In the wake of such feminist calls-to-arms as Susan Faludi's Backlash (p. 1133), Paula Kamen's Feminist Fatale (p. 1137), and Naomi Wolf's The Beauty Myth (p. 389), Steinem's inwardly turned examination of how men and women sabotage themselves by suppressing the ``child within'' appears decidedly retro. Nevertheless, her reflections on her own and others' spiritual struggles may give a new generation of activists pause for further reflection. In the wake of Ms. magazine's sale and her own resignation as its editor, Steinem found herself, she says, with the time and inspiration to write a book she'd had in mind for years--a study of the psychological and societal factors that negatively influence self-esteem. The result, she tells us, was a heavily footnoted, scholarly report whose reliance on experts' opinions revealed Steinem's own deep lack of confidence, and inspired her to toss away her original manuscript and come out of the closet herself. Recounting her own early life as the daughter of a factory worker who divorced his mentally ill wife when Gloria was only ten, Steinem details the natural progression from a co-dependent relationship with her mother to an unconscious adult sense of being ``co-dependent with the world.'' Forced by her need to wall off her past, she led a life of outer-world confrontations until, through therapy undertaken as research for her book, she began to master her ``inner child.'' By including others' tales of self- actualization through a ``revolution from within''--the creation of a winning chess team in Spanish Harlem, the transformation of a housewife into an entrepreneur, etc.--Steinem illustrates how others' psychic journeys may lead in much different directions than her own. Still, much of what is recommended here will strike many as old hat--and, in the end, more interesting as an update on the feminist's life than as a practical aid to others. A piquant counterpoint to recently revitalized, outer-directed feminist fashion. -- Copyright ©1991, Kirkus Associates, LP. All rights reserved. --This text refers to an out of print or unavailable edition of this title.See all Product Description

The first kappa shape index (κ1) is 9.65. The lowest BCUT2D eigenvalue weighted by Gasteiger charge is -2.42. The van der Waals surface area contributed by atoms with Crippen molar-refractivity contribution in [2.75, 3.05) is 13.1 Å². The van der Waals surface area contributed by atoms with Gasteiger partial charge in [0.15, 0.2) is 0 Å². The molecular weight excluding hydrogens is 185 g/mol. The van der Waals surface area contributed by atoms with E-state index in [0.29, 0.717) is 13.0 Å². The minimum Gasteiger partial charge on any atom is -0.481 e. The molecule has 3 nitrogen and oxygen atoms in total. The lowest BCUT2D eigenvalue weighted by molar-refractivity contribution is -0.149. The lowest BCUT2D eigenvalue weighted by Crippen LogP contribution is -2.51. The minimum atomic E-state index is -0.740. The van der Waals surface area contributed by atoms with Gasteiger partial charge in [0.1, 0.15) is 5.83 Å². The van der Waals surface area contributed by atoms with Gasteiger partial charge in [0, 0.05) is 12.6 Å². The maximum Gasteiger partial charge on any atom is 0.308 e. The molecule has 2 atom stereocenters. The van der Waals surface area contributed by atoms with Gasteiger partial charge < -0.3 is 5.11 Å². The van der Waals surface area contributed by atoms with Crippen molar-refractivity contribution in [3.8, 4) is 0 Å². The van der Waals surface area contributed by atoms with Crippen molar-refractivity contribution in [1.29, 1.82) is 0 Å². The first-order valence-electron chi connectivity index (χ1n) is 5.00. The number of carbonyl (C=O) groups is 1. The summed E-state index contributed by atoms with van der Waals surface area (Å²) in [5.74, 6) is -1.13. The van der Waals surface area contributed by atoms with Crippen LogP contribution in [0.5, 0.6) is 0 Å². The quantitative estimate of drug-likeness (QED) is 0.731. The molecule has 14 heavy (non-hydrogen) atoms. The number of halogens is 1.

Inside This Book(Learn More)
As I write this, I'm still the same person who grew up mostly in a Midwestern, factory-working neighborhood where talk about "self-esteem" would have seemed like a luxury. Read the first page
Front Cover | Copyright | Table of Contents | Excerpt | Index | Back Cover
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Top Customer Reviews